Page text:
Lately, I have been doing a lot of thinking about our time in Ethiopia when we went to pick up our son, who was 7 at the time, and our daughter, who was 4 at the time. In a lot of ways, things did not go very well. Do you see the truth behind the picture above? Look closely into our overtired, overwhelmed faces.
Our adoption agency had gone bankrupt, so we were traveling four months sooner than we had planned and were not prepared emotionally, financially, or in a practical sense.
Due to the circumstances, my husband Mark was there for a week before I arrived and he had a really hard time communicating with the kids, leaving all three of them feeling frustrated.
I was able to pick up Amharic (the language they spoke) much easier than Mark was. Although that did help, I still did not know enough of the language to be able to really put the kids’ fears at ease.
The kids were, in general, traumatized and terrified. Our time in Ethiopia was, in all honesty, a bit of a nightmare. Reflecting on it now that things are settled and I am not in an emotional or exhausted state of mind, I am able to see what I wish we had done differently or had known at the time that would have helped us.
I hope that by sharing what I wish I had known when we adopted older children, others can have an easier transition than we did.
1. It gets better! The road has not been an easy one. There have been a lot of ups and downs. It took a lot of work, but it also just took time. I wish I would have been able to know with certainty that things were going to get better because I lost sleep, tears, and worry at the time, wondering if life was always now going to be hard.It took a long time for things to get better for us. I hope I don’t scare you by saying that they got a lot worse before they got better. (see #5!) Healing is possible.
2. Their initial behaviour is not a reflection of your parenting. This one may seem obvious to others. Of course if you have only met the child the day before for the first time, their behaviour has nothing to do with you or your parenting skills, but at the time, I felt like I must be the worst parent in the world.
When we would go out in public and they would tantrum, I would feel like people were judging me. When we were alone in the hotel room and they were having tantrums, I was judging me!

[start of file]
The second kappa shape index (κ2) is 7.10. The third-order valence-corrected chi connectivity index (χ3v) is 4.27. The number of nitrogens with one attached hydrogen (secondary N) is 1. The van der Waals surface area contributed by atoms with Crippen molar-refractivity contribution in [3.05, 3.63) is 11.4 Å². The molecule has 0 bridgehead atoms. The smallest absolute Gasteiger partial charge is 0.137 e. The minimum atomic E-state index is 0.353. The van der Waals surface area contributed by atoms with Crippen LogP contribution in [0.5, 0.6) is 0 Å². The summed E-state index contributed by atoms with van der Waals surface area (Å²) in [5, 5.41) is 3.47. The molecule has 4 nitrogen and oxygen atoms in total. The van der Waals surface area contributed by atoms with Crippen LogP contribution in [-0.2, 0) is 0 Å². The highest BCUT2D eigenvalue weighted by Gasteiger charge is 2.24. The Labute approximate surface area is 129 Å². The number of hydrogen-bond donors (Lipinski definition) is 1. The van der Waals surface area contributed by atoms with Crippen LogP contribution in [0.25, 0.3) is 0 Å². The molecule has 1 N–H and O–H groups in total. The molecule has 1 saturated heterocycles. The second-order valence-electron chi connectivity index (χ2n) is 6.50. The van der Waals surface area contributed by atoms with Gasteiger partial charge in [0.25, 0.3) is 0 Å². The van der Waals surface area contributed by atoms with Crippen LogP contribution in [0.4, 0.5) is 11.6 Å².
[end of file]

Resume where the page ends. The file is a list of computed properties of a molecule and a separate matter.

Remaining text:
In retrospect, they were two scared little kids who did not speak the same language as me and were going through a traumatic time. I was a complete stranger and their behaviour or sadness had nothing to do with my parenting skills or lack thereof. I wish I had been able to relax and not take it so personally.
3. Take Time to Breathe. We were so sleep deprived before even arriving in Ethiopia. Add to that the time change and the stress, and our brains just were not working at their full capacity! Looking back now, I am able to see simple solutions for things that at the time, seemed like major problems.
As an example, our kids usually only wanted to eat doro wat (which is like a chicken stew). Traditionally, it is served with a hard boiled egg. Our kids would fight and tantrum over who got the one egg. They didn’t want us to cut it in half. They didn’t want to take turns. They would not share it. Every time, this egg was a huge issue.
Now that I can think clearly, I realize that we should have ordered it with an extra egg – such an obvious solution, but one that did not occur to us the entire time!
Of course, eventually you want your kids to learn about turn taking and sharing, but the most tumultuous time in their lives is probably not the time to start insisting on that! My suggestion would be to take a step back and take a deep breath and consider simple solutions. I can think of about ten other examples of this same type of thing during those weeks where we were so stressed out that we were not thinking clearly.
4. Don’t count on anything. Many families travel to pick up older children and find that their children are easy and they are able to tour the country and spend time with other adoptive families. This is often the case because most children will have a honeymoon period initially. But there are exceptions and in our case, our kids did not have a honeymoon period while we were in country.
It soon became apparent that our plans to travel around Ethiopia were not going to work out. If you have strong expectations for what your kids are going to be like or for travel or sightseeing that you plan to do when you are there, you will likely be disappointed.
I wish we had gone into it with less expectations and been more easy-going about it. When we finally resigned ourselves to the fact that our kids did better if we just stayed in the room and ate our food in the room and did not go out, things improved dramatically.
5. Reactive Attachment Disorder and/or Post Traumatic Stress Disorder are real. Research Reactive Attachment Disorder, Developmental Trauma Disorder and Post Traumatic Stress Disorder prior to your adoption. Nothing you read could ever prepare you for the reality of living it.